Scheduled airline service begins between China, Taiwan


It’s a small victory for freedom… or, at least, capitalism. On Sunday, a China Southern Airlines B737 touched down at Taipei Songshan Airport in Taiwan, marking the first time a scheduled airline flight has operated between mainland China and the ‘renegade province’ in nearly 60 years.

The flight from Shenzhen, China landed at around 8:00 pm EST Sunday, with the turnaround departing from the Taipei airport at 8:00 am Monday morning, according to Taiwan’s Civil Aeronautics Administration.

CNN reports plans are underway to launch as many as 16 daily flights to or from Taiwan. Sunday’s historic flight coincided with similar ceremonies at seaports in both China and Taiwan, and mark a general easing of commercial restrictions between the two governments. Charter flights began in July.

Formally known as the Republic of China, Taiwan cut ties with mainland China in 1949 after Communists seized victory in that country’s civil war. Members of the ousted Nationalist party fled to the island of Taiwan, and established a government there.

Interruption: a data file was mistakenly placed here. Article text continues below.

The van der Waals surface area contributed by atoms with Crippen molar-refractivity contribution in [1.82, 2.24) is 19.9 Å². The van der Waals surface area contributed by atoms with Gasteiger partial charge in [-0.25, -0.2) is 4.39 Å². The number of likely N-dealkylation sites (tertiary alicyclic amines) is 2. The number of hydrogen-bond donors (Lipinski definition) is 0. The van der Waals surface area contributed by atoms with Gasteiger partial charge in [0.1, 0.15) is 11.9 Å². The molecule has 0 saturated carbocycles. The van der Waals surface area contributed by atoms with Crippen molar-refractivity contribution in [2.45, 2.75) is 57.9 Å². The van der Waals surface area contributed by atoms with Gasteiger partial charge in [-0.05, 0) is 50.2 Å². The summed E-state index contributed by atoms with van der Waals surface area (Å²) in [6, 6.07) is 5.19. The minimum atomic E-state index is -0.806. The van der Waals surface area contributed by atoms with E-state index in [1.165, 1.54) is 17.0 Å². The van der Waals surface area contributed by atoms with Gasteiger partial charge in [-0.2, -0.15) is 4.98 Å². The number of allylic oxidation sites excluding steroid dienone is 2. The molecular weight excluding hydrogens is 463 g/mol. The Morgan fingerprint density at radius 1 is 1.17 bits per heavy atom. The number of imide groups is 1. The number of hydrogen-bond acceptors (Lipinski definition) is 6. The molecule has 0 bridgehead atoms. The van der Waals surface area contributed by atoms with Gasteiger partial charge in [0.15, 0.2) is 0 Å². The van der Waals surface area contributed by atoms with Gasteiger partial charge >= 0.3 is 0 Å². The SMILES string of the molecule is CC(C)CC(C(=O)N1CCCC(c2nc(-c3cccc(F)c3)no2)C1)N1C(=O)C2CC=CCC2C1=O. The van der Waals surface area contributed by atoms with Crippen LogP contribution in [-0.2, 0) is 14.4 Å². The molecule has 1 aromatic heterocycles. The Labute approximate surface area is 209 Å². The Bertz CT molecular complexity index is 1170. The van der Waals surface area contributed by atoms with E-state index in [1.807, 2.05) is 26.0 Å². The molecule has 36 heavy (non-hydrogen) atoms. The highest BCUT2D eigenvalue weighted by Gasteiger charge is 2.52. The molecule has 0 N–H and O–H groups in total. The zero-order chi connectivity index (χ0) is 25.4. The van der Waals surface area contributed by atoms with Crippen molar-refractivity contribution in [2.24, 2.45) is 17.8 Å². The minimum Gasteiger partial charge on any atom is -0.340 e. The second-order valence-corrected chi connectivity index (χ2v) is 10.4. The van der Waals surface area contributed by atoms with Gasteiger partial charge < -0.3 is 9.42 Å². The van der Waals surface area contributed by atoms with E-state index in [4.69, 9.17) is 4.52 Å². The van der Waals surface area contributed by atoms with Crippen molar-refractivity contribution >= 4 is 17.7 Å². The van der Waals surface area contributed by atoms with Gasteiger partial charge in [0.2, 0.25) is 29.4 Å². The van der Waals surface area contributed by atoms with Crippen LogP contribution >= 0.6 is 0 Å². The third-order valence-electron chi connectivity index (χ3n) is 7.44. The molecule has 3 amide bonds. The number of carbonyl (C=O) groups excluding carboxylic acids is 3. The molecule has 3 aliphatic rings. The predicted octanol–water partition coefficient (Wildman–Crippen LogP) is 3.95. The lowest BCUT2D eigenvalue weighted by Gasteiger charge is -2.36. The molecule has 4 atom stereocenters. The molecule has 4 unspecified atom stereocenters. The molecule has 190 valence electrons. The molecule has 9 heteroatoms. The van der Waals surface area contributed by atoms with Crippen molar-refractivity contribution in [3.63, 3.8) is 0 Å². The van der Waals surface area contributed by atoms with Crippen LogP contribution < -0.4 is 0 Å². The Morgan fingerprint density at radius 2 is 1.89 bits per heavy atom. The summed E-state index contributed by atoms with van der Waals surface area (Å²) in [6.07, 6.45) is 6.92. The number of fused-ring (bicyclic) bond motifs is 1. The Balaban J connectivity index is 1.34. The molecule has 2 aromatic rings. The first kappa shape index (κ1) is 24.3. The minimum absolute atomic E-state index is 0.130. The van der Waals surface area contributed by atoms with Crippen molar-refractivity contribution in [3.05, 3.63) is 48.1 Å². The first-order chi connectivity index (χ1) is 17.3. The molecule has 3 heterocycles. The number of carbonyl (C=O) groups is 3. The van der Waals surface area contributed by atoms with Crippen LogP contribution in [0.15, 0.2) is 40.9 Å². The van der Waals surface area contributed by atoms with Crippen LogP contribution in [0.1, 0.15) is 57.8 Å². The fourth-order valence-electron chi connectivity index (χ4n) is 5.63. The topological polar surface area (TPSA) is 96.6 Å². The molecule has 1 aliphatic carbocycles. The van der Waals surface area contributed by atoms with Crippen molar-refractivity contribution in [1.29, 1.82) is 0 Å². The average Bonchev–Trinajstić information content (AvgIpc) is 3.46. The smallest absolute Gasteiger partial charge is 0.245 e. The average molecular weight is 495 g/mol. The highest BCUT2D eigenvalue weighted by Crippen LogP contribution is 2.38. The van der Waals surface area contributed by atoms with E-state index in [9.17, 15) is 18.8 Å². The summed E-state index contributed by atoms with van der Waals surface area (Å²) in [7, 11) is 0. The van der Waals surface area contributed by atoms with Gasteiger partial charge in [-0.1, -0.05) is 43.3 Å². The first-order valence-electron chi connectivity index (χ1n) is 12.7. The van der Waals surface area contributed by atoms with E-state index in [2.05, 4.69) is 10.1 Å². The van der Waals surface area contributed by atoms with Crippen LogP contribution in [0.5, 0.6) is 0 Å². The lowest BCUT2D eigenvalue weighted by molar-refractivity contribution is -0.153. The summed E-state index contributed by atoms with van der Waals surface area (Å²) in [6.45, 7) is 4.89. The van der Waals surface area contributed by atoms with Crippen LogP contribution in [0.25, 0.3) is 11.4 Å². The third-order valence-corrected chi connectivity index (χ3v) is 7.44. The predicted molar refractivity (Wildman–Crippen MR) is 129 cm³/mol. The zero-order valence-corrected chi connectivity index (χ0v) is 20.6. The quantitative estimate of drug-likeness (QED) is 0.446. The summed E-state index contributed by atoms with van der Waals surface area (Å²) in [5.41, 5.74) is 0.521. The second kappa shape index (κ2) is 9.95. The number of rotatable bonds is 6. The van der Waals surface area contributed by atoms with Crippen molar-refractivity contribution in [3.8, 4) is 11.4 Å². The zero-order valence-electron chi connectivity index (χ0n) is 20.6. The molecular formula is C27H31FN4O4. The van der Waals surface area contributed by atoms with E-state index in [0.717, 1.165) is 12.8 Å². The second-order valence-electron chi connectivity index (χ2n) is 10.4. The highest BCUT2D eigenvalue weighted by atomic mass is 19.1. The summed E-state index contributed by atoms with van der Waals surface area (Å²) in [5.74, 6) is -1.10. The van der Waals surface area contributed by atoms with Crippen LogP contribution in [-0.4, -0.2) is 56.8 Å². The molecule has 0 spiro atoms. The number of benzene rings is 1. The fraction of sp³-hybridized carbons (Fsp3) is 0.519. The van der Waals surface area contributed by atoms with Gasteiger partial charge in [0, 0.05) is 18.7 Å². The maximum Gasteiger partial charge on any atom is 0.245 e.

To this day, the mainland People’s Republic of China maintains it has authority over Taiwan, and tensions between the two entities have surged and ebbed constantly since. Communist China considers Taiwan a renegade province, and has threatened military action if Taiwan ever formally declares its independence from the mainland.

Since his election in March 2008, Taiwanese President Ma Ying-jeou has reached out to Chinese authorities, touting the economic benefits for both sides in less-restrictive trade practices. Ma opposes reunification, however.